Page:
The key focus of this article is the 'possibility' Drumheller may get funds from the government towards flood mitigation.
This past Monday, November 19, 2018, town council held a special council meeting to pass what is to be the beginnings of applying for funds to battle flooding within the Drumheller area during spring floods. The funds would go towards a 40KM dike along the Red Deer River.
"We are trying to work with the provincial and federal government. There is a big grant out called the Disaster Mitigation Adaptation Fund (or D.M.A.F.). It's municipal, provincial and federal funding. We don't know if we'll get any funding but the bottom line is, the governments at every level want to know that you have allocated funds for that," explains, in detail, Drumheller Mayor, Heather Colberg. "Although we set money aside, it does not mean we will spend that money. We don't know if we'll get the grant or if we get it, how much we will get."
Colberg stressed the special council meeting that took place this was to agree that Drumheller's Municipal Government begin the process to apply for the D.M.A.F. grant.
An easier way of putting it: Town officials are getting their ducks in a row in order to apply for money from multiple tiers of government that could provide flood mitigation for many areas within Drumheller's borders.
"That's what we're doing right now. Trying to lobby provincially and federally," Colberg continued. "At the end of the day, we are a flood community. It would be nice to wake up every spring and not worry as to what is going to happen. That's really the point of this. It's just a preparation."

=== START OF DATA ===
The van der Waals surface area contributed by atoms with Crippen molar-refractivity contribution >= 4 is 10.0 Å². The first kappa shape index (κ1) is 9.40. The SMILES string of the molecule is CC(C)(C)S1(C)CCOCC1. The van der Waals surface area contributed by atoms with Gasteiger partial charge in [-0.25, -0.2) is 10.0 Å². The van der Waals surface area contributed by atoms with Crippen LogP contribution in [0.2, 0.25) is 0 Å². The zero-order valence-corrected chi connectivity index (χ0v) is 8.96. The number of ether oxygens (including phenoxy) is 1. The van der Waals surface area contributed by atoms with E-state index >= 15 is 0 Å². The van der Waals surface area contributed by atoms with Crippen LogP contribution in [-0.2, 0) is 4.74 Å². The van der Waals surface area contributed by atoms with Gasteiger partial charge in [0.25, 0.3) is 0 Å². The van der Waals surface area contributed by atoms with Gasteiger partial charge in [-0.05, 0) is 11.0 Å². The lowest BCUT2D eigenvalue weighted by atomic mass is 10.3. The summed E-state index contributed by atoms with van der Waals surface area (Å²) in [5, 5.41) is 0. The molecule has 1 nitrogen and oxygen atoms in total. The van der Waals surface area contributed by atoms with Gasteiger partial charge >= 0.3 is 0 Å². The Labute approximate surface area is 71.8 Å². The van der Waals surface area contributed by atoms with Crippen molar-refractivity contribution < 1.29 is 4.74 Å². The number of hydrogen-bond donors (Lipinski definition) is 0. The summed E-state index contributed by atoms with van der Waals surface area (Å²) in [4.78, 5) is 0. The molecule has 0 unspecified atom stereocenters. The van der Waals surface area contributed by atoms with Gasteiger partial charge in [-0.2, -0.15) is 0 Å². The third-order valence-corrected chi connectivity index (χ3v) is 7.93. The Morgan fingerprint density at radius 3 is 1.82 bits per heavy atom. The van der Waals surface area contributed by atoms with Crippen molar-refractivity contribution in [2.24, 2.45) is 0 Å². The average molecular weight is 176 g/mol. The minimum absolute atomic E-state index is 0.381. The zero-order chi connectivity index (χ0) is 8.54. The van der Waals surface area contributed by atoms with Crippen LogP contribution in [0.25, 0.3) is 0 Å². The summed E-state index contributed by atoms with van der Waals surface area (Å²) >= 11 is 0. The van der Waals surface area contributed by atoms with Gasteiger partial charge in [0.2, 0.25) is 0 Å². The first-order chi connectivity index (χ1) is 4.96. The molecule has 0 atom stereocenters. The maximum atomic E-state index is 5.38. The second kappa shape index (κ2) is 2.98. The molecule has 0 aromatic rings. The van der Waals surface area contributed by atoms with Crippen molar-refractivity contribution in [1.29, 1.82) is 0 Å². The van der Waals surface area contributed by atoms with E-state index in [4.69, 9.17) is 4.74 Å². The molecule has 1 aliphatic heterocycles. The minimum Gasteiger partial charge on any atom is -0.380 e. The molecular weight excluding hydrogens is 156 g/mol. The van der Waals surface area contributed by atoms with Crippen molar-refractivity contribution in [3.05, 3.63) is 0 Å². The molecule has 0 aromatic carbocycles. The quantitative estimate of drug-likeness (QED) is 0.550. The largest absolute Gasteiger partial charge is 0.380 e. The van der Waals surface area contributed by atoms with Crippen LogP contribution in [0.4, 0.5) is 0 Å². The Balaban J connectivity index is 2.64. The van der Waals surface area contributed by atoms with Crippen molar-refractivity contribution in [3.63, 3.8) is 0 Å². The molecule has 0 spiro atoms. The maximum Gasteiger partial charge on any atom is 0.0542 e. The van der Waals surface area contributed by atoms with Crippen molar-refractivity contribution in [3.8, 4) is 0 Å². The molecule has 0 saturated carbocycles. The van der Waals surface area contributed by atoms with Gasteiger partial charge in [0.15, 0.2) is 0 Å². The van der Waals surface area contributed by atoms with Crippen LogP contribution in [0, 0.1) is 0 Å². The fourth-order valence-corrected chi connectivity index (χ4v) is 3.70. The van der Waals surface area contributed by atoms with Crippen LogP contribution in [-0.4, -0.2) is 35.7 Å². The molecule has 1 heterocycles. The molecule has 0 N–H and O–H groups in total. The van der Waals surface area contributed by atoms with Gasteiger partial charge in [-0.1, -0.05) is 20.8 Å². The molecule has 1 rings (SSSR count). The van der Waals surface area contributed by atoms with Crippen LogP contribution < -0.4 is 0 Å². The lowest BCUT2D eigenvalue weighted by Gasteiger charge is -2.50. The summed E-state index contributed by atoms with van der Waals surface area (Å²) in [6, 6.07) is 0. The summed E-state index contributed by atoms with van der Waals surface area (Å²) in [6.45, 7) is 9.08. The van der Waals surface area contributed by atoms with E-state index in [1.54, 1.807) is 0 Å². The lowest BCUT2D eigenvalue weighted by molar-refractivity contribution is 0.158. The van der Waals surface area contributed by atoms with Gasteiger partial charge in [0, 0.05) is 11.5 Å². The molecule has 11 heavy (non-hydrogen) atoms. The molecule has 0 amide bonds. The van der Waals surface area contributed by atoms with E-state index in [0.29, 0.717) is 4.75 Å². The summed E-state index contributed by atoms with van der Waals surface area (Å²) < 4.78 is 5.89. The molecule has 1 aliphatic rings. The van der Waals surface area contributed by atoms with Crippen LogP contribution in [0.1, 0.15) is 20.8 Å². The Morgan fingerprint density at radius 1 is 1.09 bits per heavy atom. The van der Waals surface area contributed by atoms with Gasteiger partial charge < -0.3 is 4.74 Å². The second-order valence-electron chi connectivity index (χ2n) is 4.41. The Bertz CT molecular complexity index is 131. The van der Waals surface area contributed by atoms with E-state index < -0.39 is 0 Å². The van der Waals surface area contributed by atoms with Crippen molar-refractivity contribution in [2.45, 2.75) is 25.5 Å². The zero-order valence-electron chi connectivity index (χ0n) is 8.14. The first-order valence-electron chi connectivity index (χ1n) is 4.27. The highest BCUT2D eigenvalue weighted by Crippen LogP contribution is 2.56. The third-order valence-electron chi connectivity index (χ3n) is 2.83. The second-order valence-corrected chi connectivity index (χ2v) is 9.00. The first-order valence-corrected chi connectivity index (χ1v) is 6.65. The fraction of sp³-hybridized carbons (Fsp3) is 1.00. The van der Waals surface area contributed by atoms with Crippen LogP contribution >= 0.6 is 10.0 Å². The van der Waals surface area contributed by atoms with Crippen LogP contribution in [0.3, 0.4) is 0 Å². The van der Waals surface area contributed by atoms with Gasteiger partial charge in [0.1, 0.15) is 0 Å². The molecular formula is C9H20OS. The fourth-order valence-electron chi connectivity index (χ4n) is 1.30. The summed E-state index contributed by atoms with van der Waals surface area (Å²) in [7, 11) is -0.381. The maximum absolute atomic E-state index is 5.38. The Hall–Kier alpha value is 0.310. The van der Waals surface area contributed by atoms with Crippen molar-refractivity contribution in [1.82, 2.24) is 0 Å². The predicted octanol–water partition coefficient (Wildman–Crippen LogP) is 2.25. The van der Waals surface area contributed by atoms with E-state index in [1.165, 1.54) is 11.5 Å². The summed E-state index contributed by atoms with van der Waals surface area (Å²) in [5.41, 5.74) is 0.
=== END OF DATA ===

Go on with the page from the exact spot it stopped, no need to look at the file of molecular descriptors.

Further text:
The allocated money from the municipal government would set aside 5 million dollars. Again, Colberg outlined that this money, to be put aside, is to seek matching grants from D.M.A.F.
Mayor Colberg went on to say that the resources every spring, from manpower to dollar signs, are resources that would not need to be used if Drumheller only had a functional and reliable flood mitigation plan. The D.M.A.F. grant, if awarded to Drumheller, could eliminate hundreds of thousands, if not millions, of dollars in flood damage for many years to come.
"The big thing here is that there are no guarantees in any of this. It's just this program is coming out and we just want to be prepared in case we're one of the lucky ones that get some funds allotted."